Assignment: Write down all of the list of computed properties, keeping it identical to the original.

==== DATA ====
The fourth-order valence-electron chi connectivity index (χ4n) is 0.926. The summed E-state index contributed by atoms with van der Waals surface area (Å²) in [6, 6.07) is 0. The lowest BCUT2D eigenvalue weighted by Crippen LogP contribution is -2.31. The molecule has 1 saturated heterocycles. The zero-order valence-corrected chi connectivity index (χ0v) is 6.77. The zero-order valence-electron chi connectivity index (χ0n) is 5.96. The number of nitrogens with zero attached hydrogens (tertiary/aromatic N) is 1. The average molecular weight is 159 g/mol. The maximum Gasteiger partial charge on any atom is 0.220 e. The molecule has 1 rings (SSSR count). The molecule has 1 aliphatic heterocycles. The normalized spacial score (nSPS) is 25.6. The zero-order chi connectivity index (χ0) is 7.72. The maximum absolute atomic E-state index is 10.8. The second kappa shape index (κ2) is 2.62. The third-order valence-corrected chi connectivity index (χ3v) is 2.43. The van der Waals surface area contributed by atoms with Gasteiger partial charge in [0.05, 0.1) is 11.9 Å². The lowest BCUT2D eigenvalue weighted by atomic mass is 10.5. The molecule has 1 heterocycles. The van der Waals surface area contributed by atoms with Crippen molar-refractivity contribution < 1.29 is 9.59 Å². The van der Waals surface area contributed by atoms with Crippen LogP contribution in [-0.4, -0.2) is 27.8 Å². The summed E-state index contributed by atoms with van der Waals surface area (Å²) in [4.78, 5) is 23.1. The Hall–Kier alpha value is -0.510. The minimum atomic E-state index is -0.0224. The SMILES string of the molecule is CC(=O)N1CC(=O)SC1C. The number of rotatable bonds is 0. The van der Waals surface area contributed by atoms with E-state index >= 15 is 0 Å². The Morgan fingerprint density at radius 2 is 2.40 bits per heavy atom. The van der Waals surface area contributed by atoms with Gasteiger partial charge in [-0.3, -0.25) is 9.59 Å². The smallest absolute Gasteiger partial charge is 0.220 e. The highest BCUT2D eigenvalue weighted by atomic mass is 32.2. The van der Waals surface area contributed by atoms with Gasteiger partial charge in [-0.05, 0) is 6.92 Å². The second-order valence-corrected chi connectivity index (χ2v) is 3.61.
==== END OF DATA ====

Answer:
The fourth-order valence-electron chi connectivity index (χ4n) is 0.926. The summed E-state index contributed by atoms with van der Waals surface area (Å²) in [6, 6.07) is 0. The lowest BCUT2D eigenvalue weighted by Crippen LogP contribution is -2.31. The molecule has 1 saturated heterocycles. The zero-order valence-corrected chi connectivity index (χ0v) is 6.77. The zero-order valence-electron chi connectivity index (χ0n) is 5.96. The number of nitrogens with zero attached hydrogens (tertiary/aromatic N) is 1. The average molecular weight is 159 g/mol. The maximum Gasteiger partial charge on any atom is 0.220 e. The molecule has 1 rings (SSSR count). The molecule has 1 aliphatic heterocycles. The normalized spacial score (nSPS) is 25.6. The zero-order chi connectivity index (χ0) is 7.72. The maximum absolute atomic E-state index is 10.8. The second kappa shape index (κ2) is 2.62. The third-order valence-corrected chi connectivity index (χ3v) is 2.43. The van der Waals surface area contributed by atoms with Gasteiger partial charge in [0.05, 0.1) is 11.9 Å². The lowest BCUT2D eigenvalue weighted by atomic mass is 10.5. The molecule has 1 heterocycles. The van der Waals surface area contributed by atoms with Crippen molar-refractivity contribution < 1.29 is 9.59 Å². The van der Waals surface area contributed by atoms with Crippen LogP contribution in [-0.4, -0.2) is 27.8 Å². The summed E-state index contributed by atoms with van der Waals surface area (Å²) in [4.78, 5) is 23.1. The Hall–Kier alpha value is -0.510. The minimum atomic E-state index is -0.0224. The SMILES string of the molecule is CC(=O)N1CC(=O)SC1C. The number of rotatable bonds is 0. The van der Waals surface area contributed by atoms with E-state index >= 15 is 0 Å². The Morgan fingerprint density at radius 2 is 2.40 bits per heavy atom. The van der Waals surface area contributed by atoms with Gasteiger partial charge in [-0.3, -0.25) is 9.59 Å². The smallest absolute Gasteiger partial charge is 0.220 e. The highest BCUT2D eigenvalue weighted by atomic mass is 32.2. The van der Waals surface area contributed by atoms with Gasteiger partial charge in [-0.05, 0) is 6.92 Å². The second-order valence-corrected chi connectivity index (χ2v) is 3.61.